Since Thursday’s announcement by President Donald Trump that he would be pulling the U.S. out of the Paris Climate Accord, there has been a tremendous amount of anger and discontent being voiced by the American public and around the world at his decision. People took to Twitter, Facebook, and the streets to protest the move, and politicians, celebrities, and leaders in the science community have publicly expressed their outrage and disappointment.
Even though it was something that Trump had promised to do on the campaign trail, some held hope that he would back down from his pledge. At times, it even seemed like that was exactly what was happening. But on Thursday, as he stood among the famous White House Rose Garden, ironically enough, he made the public decree that the U.S, would no longer be honoring the commitment it had made in 2015 under then-President Barack Obama.
Now, after the story had dominated the headlines for more than a few news cycles, the majority of our attention is commanded by the horrific terror attacks in London on Saturday. Sometimes it seems as if nothing good will ever come out of any of this. We’re angry, we’re depressed, and most of all we’re exhausted.
But, self-care is important in these trying times of the past few months. Part of that comes in making sure that we take in enough positivity to outweigh all the negative being forced on us hour after hour by the constantly streaming news feeds reporting these outrageous acts. Or at least enough to counteract the anger and exhaustion that many of us are feeling. And there is positivity out there for us. We just have to know where to look.
Though our focus might be on the most sinister stories we see, sometimes there are actually some positive outcomes. For example, in response to the suicide bombing at her Manchester concert on May 22, Ariana Grande returned to the stage with others in Manchester to hold a “One Love” benefit concert, which was streamed for free on Facebook and YouTube, in defiance of the hateful message the bombing was meant to convey. While nothing will ever take away the pain of the families that lost loved ones, people coming together and supporting each other and those families is the exact opposite of what the terrorist wanted.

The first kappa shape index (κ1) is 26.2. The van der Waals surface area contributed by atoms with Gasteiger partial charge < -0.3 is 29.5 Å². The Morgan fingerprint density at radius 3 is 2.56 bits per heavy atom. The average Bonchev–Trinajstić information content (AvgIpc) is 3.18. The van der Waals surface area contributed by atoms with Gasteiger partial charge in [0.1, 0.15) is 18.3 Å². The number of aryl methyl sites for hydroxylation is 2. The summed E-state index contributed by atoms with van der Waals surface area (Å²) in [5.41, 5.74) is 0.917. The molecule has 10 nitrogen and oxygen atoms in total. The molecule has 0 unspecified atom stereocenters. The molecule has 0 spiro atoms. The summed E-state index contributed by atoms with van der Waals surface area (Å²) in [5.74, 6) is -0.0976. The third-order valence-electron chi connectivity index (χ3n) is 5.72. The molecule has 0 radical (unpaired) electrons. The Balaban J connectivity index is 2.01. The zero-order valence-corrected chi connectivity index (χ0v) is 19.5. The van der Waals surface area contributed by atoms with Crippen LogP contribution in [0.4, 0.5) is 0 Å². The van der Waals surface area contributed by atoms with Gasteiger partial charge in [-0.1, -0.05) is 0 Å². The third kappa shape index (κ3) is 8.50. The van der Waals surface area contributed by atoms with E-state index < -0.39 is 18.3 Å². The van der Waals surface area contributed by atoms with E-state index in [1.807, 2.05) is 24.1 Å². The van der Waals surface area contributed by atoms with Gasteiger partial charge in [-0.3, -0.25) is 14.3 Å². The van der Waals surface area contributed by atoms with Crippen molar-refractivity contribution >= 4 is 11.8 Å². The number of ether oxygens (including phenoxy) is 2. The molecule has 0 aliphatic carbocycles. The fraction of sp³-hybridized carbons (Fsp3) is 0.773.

As far as positive outcomes to a negative event, Trump exiting the Paris Climate Accord is no different. Of course, we can’t compare Trump’s decision to the death and carnage of a suicide bomber targeting a concert. But, when it comes to unintended positive consequences, the two have some semblance of similarity. Despite his decision and the terrible effects it may have on the future of the planet, there is actually some positivity that has come as a result of his announcement.
For one, the global community has stood in defiance of his decision. There are over 190 nations still participating in the deal, which set goals to limit the carbon emissions that they produce, and none have decided to follow in the U.S. President’s footsteps as of yet. This sort of unity on a global scale is difficult to achieve, and the Trump administration’s actions seem to have done that unity little harm. Perhaps it has even strengthened it.
Additionally, the U.S. won’t be able to officially exit the Paris Climate Accord until November 4, 2020. That leaves a three and a half year window for Trump to reverse his decision and, with the deadline so close to the next U.S. Presidential Election, there will likely be a lot of pressure on him to do so by then if he hasn’t already. Of course, it’s possible that he would reverse course for his reelection campaign just to turn around and follow through with it if he did regain the White House. But in either case, he will likely end up losing a lot of support.
But perhaps the most promising result of President Trump’s decision to exit the Paris deal is the fact that, since then, U.S. businesses and companies around the world have reaffirmed their own commitment to creating a cleaner, greener, low-carbon world. The renewable energy industry is growing, employing almost 10 million people worldwide, and many of the world’s largest corporations, like Google, have committed to becoming powered by 100% renewable energy in the very near future.
According to Frederik Dahlmann, the assistant professor of global energy at the Warwick Business School in the UK, Trump pulling out of the Paris deal will be seen as “significantly anachronistic and self-harming” for years to come.
“At a time when costs in the renewable energy sector are falling significantly and clean tech employment is reaching record levels, combined with other key economies’ desire – notably the EU and China – to accelerate rather than to stop these trends, politically the US will find itself in growing isolation, and face accusations of scientific ignorance and moral irresponsibility.”
Dozens of U.S. states and cities have also made public commitments to uphold the Paris Climate Accord as much as possible within their own abilities. Regardless of his best attempts, it would seem that Trump inadvertently reignited a passion for protecting the planet in the American people and around the globe. Of course, he didn’t mean to, but perhaps that will make the victory just a little bit sweeter, and the determination to resist such a potentially disastrous decision that much more resolved. Despite Trump’s decision, or perhaps because of it, maybe we aren’t quite ready to give up on saving the planet just yet.
[Featured Image by Aaron P. Bernstein/Getty Images]